A recent guest post from a vendor-employed guest contributor over on Spend Matters said to Calculate Your True Savings Using Predictive Analytics. While the doctor agrees predictive analytics can often give you a good data point as to projected savings, the reality is that it’s not always as accurate as you would like to believe and typically does not capture your best savings opportunities.
Why? Before we discuss the guest post, which did have some good points, we have to note that most predictive analytics algorithms work on trending and statistics on historical or market data, and while this can be highly accurate (95%+) the majority of the time (95%+), because market data is only historical and typically does not include data points on new (not yet introduced or announced innovations), detailed cost breakdowns on consumer / market prices, or operational insights into hidden inefficiencies whose correction can do more than shaving a few points off the top.
Going back to the post, the author states that if you use a Savings Regression Analysis (SRA) model based on multivariate regression of past-realized savings for a given subcategory to compute the savings potential under current market conditions, the target computed will be realistic, achievable, and likely mirror what you will do (despite the savings targets you set).
And this statistically based model will work if it is the same buyer (group) employing the same strategy on the same market base under similar conditions, but what could happen if a new buyer comes in that totally redefines the demand and the market strategy, or the market conditions have suddenly changed from supply shortage to supply surplus, or new production technologies could revolutionize production and trim overhead 20%? In this situation, this type of model will be significantly off.
Now, anything you can do to better predict savings is a positive, because, as the author points out, this allows for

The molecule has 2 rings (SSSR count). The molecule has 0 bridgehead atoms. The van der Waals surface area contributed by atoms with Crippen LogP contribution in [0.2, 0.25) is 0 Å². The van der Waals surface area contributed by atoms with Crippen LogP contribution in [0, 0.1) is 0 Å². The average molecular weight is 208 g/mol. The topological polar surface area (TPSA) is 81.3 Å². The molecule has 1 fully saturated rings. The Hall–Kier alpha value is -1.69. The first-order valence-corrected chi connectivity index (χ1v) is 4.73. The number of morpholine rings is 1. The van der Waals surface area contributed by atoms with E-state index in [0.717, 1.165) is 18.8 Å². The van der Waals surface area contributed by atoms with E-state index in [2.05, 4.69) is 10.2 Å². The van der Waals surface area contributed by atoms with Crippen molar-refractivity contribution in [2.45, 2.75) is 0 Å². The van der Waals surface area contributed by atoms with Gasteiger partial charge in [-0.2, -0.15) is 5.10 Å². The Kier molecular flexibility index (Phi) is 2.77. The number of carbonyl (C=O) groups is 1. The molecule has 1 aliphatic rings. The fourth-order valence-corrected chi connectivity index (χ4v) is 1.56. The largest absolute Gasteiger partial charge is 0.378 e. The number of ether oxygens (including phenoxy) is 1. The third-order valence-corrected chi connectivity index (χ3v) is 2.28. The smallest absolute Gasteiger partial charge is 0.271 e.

- better cash flow management (as you will better know your costs)
- time to market optimization (as you will know the best time to source if you have leeway)
- goal setting (as you won’t be trying to achieve the impossible)
- performance management (as you can track against a realistic goal)
But while predictive analytics give a good data point, the best data point is when you use your market intelligence to build good should cost models, use optimization to minimize transportation and incidental storage and sales (and even taxation) costs (when sourcing globally), and use six sigma analysis to see if there is any opportunity to take cost out of a supplier’s overhead production cost. Going into this level of detail may indicate that while the product cost is likely to increase 1% this year (and explains why the predictive software says only 2% savings should be expected after heavy negotiations), an extensive analysis could show that a transportation network redesign could shave 3% and lean process improvements at your supplier could shave 2%, meaning that a cost reduction of up to 7% could be achieved with the right footwork (which is something the predictive model will never tell you). So use the predictive algorithms to establish a baseline, but never, ever stop there.